Looking Homeward


Unquestionably the two most dramatic structures in Asheville are the Grove Park Inn and Biltmore, the estate built by George W. Vanderbilt in the 1890s. Wolfe would have known both these places. The inn, finished in 1913, was the product of the imaginations of a wealthy laxative manufacturer in St. Louis named Edwin Wiley Grove and his son-in-law, Fred Seely. When no architect could give Grove what he wanted, he turned to Seely and asked him to design the hotel, although he had no training whatsoever. The result is a colossus, all immense rough-granite blocks and red roofing tiles. One writer described it as “almost ugly, were it not so interesting.”

Despite renovations in the 1980s, the inn has remained virtually untouched, and the survival of many of its original furnishings has made it the largest repository of Mission furniture in the nation. It is still Asheville’s premier hotel and boasts an impressive list of guests over the years: Will Rogers, Béla Bartók, William Jennings Bryan, “Black Jack” Pershing, Henry Ford, and assorted Presidents and other dignitaries.

What would surprise Wolfe much more than anything at the inn are the changes that have taken place at Biltmore. The largest private house in the United States, George Vanderbilt’s version of Xanadu was designed by Richard Morris Hunt and Frederick Law Olmsted. Those two titans created for their patron an imposing château set amid 125,000 acres that Vanderbilt bought in 1890. Patterned after the châteaux at Blois and Chambord and crammed with art and furniture that the erudite Vanderbilt had brought back from his many trips abroad, the house has thirty-four bedrooms and in its heyday required more than eighty servants. It is a rabbit warren of a place, and all but the best rooms have been closed off. Among its many marvels the house contains a bowling alley and a (now-empty) indoor swimming pool. Biltmore began to fall into disrepair after World War II, and the family stopped using it in the 1950s. Since then it has been restored, and it is now run by Vanderbilt’s grandson as a private business. Once more one of the largest employers in the area, Biltmore attracts hundreds of thousands of visitors a year who come to admire its fine collections, tour its beautiful gardens, and sample wine in its vineyard.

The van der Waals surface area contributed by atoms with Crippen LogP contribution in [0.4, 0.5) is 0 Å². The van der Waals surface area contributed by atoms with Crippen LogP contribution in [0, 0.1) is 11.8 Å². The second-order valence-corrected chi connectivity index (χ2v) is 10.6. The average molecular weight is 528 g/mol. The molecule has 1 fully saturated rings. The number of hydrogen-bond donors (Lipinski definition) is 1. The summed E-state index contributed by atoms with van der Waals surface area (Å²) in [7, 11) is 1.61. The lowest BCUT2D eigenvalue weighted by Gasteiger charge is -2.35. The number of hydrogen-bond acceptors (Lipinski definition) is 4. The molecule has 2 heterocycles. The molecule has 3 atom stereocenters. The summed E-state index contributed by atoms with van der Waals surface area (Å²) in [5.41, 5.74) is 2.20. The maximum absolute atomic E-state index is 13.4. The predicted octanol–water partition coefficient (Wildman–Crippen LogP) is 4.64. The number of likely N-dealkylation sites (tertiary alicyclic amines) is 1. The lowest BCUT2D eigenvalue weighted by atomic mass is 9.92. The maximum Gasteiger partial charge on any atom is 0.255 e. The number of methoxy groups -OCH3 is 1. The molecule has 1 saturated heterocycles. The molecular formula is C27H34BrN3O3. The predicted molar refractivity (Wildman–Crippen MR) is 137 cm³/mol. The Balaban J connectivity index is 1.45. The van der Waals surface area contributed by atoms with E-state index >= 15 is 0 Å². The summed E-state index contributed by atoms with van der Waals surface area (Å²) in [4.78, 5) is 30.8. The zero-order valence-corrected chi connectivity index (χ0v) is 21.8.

So accurately had Thomas Wolfe framed his novel against Asheville’s backdrop that the townsfolk threatened to tar and feather him.

Another important house in the area, although on a slightly less grand scale, is Richmond Hill. Built in 1889, this Victorian mansion was the private residence of Richmond Pearson, a former congressman and diplomat whose father had been chief justice of the North Carolina Supreme Court. Pearson was a good friend of Theodore Roosevelt and was appointed American minister to both Persia and Greece. When TR left the White House, Pearson retired to private life, and he lived in the house until his death, in 1923. The house fell on hard times after the death of his son’s wife in 1972 but now has been restored and serves as a charming inn.

There is more to Asheville than its architecture, and the city attracted writers for reasons other than the quality of its mental hospitals. Carl Sandburg settled near here toward the end of his life. The Vanderbilts frequently had Henry James and Edith Wharton as houseguests. But the most important gathering of artists and intellectuals here occurred at Black Mountain College. Founded by rebellious faculty members from Rollins College in Florida, Black Mountain presented itself as a revolutionary experiment in liberal arts education. The college flourished from the 1930s to the 1950s, establishing a reputation for the excellence and diversity of its faculty, which included over the years Buckminster Fuller, Walter Gropius, Willem de Kooning, John Cage, and Josef Albers.

The presence of so many egos led to conflict, and as the better members of the faculty began to go elsewhere, the college eventually disintegrated. It closed in 1956, but the name it made for itself still serves to attract, like Butmore, visitors from all over the world.

Those who come to see the natural beauty of Asheville and the grandeur of the local architecture will not be disappointed. Those coming to see the little stone angel that was the inspiration for Wolfe’s first novel, however, do so in vain. Sadly, she no longer exists.

—Charles S. Dubow TO PLAN A TRIP